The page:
Date of Graduation


Document Type


Degree Name

Master of Science in Crop, Soil & Environmental Sciences (MS)

Degree Level



Crop, Soil & Environmental Sciences


Tom Barber

Committee Member

Jason Norsworthy

Second Committee Member

Edward Gbur

Third Committee Member

Jason Kelley

Fourth Committee Member

Trent Roberts


Resistance, herbicides, grain sorghum, Inzen, nicosulfuron


Grain sorghum is typically grown as a rotational crop in Arkansas because of its many benefits, one being the effective control of Palmer amaranth through the use of atrazine. However, limited options exist for postemergence (POST) control of weedy grasses within the crop. Inzen™ grain sorghum is the result of a nicosulfuron resistant weedy sorghum biotype cross-bred with a commercial line of grain sorghum. Inzen™ allows for safe use of over-the-top applications of nicosulfuron within the crop. Nicosulfuron is an acetolactate synthase (ALS)-inhibiting herbicide, which has historically been used in corn for control of weedy grasses. Experiments were conducted in 2016 and 2017 to (1) evaluate the tolerance of Inzen™ grain sorghum to various herbicides in Weed Science Society of America Group 2 ALS-inhibiting herbicides, (2) evaluate weed control programs utilizing nicosulfuron, and (3) determine the sensitivity of conventional grain sorghum to low rates of nicosulfuron and glufosinate. Results indicate Inzen™ grain sorghum was tolerant to ALS-inhibiting herbicides evaluated when applied directly to the soil prior to crop emergence (PRE). When ALS-inhibiting herbicides were applied to Inzen™ grain sorghum at the V4 growth stage, a high level of resistance was observed to all herbicides, with the exception of bispyribac-Na, which resulted in 20% visible injury and a 35% yield reduction. Additionally, weed control programs utilizing S-metolachlor preemergence and nicosulfuron + atrazine applied POST resulted in a yield increase along with acceptable control of both Palmer amaranth and johnsongrass. Finally, conventional grain sorghum appeared to be most sensitive to low rates of nicosulfuron and glufosinate at V8, flagleaf, or heading growth stages. Yield reductions of up to 96% were observed from rates of nicosulfuron equivalent to 1/10X of a labeled use rate.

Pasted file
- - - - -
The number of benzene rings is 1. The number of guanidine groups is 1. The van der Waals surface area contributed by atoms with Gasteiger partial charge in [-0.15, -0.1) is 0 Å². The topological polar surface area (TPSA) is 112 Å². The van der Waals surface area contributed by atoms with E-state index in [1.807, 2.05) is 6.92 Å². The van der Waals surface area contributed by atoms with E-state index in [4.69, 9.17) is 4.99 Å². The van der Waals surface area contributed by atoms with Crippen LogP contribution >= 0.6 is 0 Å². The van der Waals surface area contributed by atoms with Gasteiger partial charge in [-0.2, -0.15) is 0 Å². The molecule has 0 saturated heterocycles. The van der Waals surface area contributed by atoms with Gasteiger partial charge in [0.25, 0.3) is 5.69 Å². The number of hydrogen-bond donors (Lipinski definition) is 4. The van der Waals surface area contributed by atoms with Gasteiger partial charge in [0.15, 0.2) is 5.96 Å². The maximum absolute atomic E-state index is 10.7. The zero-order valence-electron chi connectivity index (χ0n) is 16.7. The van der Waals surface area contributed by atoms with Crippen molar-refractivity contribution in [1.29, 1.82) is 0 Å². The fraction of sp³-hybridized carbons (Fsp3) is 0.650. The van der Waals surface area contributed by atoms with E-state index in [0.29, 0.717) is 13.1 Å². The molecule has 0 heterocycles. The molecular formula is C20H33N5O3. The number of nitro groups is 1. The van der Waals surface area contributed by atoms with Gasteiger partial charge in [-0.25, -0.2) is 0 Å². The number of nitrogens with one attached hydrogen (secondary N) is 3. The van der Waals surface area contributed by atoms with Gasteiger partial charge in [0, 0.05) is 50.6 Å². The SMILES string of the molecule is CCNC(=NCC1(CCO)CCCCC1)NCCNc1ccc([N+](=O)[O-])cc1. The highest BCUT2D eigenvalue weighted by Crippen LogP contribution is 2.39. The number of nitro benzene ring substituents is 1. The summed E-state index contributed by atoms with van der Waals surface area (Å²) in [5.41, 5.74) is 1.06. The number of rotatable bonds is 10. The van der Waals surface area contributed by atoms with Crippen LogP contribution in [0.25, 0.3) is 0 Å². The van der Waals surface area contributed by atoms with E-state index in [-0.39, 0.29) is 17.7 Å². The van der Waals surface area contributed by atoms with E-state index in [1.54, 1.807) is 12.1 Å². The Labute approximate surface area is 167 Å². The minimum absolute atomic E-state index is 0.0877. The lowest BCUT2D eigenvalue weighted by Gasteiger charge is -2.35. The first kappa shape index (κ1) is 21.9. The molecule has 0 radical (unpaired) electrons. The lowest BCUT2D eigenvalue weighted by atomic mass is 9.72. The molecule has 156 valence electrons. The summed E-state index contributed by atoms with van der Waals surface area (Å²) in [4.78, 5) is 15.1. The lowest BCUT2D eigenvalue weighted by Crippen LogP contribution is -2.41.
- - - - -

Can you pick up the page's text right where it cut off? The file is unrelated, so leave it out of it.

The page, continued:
Nomenclature: Inzen; atrazine; byspyribac; glufosinate; nicosulfuron; S-metolachlor; johnsongrass, Sorghum halepense L. Pers.; Palmer amaranth, Amaranthus palmeri S. Wats.; corn, Zea mays L.; grain sorghum, Sorghum bicolor L. Moench ssp. bicolor